180: Day 20: “One train leave a station at 2:30, and another train leaves…

Here’s a classic physics problem:

One train leaves a station at 2:30 at a speed of 40 m/s,
and a second train leaves another station at 50 m/s.
The stations are 40 km apart, and the trains are heading
toward each other. At what time and position will the
trains collide?

These days, many teachers use this as a chance for an actual experiment. I challenge my students to determine the speed of their cars, then I match them up with a random group (well I know each group has a car with a different speed). They then need to calculate the position the cars will collide if they start four meters apart. I have a grade sheet that shows them their grade. My standard sheet has A-D on it, with A at the center where the cars are due to collide.

With each buggies traveling 1.2-3.8 meters, I probably should give them a bit more slack in the “A” range, so I’m thinking that for next year I may use three sheets of paper with most of the center one being the “A”, and the outside ones being B-D.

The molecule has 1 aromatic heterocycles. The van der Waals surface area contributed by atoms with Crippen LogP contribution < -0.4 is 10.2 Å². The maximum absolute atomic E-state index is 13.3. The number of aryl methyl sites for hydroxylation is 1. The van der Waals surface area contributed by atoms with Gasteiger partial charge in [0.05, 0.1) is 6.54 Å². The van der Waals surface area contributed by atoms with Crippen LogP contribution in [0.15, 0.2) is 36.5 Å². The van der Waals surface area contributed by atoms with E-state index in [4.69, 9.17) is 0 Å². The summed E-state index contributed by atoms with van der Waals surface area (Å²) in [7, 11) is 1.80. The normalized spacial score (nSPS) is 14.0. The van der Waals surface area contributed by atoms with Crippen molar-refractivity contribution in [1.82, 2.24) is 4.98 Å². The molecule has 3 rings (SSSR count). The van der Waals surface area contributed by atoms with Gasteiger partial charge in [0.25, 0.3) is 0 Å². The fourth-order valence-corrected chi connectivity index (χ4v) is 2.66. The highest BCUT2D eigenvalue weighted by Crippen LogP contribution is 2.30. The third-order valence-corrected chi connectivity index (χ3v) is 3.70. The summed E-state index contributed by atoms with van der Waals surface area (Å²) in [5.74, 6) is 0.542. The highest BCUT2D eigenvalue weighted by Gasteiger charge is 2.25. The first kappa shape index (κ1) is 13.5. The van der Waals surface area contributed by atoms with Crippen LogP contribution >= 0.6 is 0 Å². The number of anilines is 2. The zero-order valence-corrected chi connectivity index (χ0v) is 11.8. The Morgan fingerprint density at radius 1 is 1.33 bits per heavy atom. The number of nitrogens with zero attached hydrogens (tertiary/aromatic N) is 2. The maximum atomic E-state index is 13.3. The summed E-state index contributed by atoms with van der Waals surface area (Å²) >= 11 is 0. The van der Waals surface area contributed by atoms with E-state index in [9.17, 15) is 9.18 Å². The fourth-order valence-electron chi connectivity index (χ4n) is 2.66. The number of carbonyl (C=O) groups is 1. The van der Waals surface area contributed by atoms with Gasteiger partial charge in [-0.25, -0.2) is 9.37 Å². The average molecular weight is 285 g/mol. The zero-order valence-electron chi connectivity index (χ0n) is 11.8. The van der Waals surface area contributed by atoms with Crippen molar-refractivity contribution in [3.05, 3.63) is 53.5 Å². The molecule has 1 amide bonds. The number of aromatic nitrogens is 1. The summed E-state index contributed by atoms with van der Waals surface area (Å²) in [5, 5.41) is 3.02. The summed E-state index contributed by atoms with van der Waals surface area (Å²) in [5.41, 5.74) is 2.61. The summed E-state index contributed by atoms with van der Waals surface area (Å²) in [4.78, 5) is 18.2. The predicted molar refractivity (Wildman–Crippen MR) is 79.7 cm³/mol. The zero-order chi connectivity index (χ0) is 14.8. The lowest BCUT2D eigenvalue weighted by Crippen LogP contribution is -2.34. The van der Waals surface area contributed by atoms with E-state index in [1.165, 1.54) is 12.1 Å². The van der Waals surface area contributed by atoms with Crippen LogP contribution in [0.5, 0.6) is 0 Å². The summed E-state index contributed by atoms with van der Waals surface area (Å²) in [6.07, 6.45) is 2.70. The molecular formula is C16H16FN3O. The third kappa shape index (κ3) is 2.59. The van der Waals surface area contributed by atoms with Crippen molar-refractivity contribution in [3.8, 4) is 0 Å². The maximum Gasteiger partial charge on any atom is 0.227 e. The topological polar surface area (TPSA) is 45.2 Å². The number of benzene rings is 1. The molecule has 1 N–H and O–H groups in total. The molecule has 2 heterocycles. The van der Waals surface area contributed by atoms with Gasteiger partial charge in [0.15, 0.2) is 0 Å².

I like this lab because it’s easy to get correct predictions, and students have to go back and check their math if they don’t get an “A”.

Here’s a video showing an accurate prediction. The class, and I, get quite excited as the collision moment approaches!

One Reply to “180: Day 20: “One train leave a station at 2:30, and another train leaves…”

How did the students receive this experiment? Were they able to gain a deeper understanding of the physics problem? Was this given before the actual problem or after? What were you looking for after they ran the experiment?

How did the students receive this experiment? Were they able to gain a deeper understanding of the physics problem? Was this given before the actual problem or after? What were you looking for after they ran the experiment?